The Hall H panels you don't want to miss? The four centered on films that will take fan-beloved properties into a new medium or era. Snyder is bringing "Watchmen," the revered 1986 graphic novel by Alan Moore and Dave Gibbons, to the screen in March, and the panel will stir a Super Bowl energy level with true believers 11:55 a.m. on Friday. At 2:45 p.m. on Friday, first-time solo director Miller brings along Jackson and the other cast members of the December release "The Spirit," which will put Will Eisner's beloved masked man amid Miller's "Sin City" sensibilities. (The writer of this article, by the way, will be the moderator for that panel.)
Today at 1:15 p.m., it's the cast and creators of "Twilight," the December adaptation of the beloved teen vampire novel (collectors can nab free trading cards). On Saturday at 1:15 p.m., director McG is bringing footage from "Terminator Salvation," which reboots the killer-robot franchise made famous by Arnold Schwarzenegger. (We hear the filmmaker might be bringing rebel-fighter armbands to give away; we also hear he won't be bringing the new John Connor, Batman actor and recent arrestee Christian Bale.)
The Universal films rundown, Saturday at 3:45 p.m., includes "Land of the Lost" and a taped message from funnyman Will Ferrell. He stars in the Brad Silberling film, a $100-million comedy remake of the Saturday morning show that was famous for its cheesy effects and its Sleestaks, the lizard men who chased a trio of stranded humans through a jungle.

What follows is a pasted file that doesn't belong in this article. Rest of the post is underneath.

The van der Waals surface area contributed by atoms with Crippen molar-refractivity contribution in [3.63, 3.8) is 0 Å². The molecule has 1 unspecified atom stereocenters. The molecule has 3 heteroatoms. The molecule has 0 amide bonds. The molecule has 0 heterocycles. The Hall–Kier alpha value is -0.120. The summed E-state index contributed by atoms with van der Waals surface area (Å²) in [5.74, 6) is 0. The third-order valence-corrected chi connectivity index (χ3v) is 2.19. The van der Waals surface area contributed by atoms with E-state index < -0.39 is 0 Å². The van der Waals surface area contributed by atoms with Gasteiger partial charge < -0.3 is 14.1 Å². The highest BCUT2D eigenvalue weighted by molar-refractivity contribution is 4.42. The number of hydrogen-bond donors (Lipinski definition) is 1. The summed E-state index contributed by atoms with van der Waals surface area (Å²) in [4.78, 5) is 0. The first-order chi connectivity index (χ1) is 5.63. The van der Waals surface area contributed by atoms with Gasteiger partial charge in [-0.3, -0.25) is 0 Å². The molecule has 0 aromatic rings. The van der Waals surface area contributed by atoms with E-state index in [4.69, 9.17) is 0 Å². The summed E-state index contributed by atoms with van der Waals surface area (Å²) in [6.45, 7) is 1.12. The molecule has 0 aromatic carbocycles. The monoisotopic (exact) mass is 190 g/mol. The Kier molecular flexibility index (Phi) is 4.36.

In the ballrooms, it's a (slightly) less mad scene where TV shows and stars will come to woo their fans. At noon today, Ballroom 20 hosts the best of Brit sci-fi with back-to-back hours devoted to "Dr. Who" and "Torchwood," the sexed-up hybrid of "CSI" and "Men in Black" based in Wales, as unlikely as that sounds. (Again, the writer of this story will be helping at the microphone for those two BBC panels.) On Saturday morning, there's no place like Homer; "The Simpsons" panel, an annual favorite in San Diego, convenes at 10:45, led by Matt Groening and Al Jean.
A Saturday must-see will be at 2:15 p.m., as Ronald D. Moore, the creator of the Peabody Award-winning "Battlestar Galactica" join cast members such as Tricia Helfer, Katee Sackhoff and James Callis to talk about the celebrated show as it winds down in its final season. Filmmaker Kevin Smith, a true icon in fanboy circles, will moderate and make jokes about toasters.
Friday is "Star Wars" day at the Con and at 10 a.m. supervising director Dave Filoni will be in Room 7AB with his team to talk about "The Clone Wars," the new computer-generated animation show (and the tie-in animated film of the same name due in theaters on Aug. 15). The advance word on the show has been strong, so expect a lot of cheering storm troopers.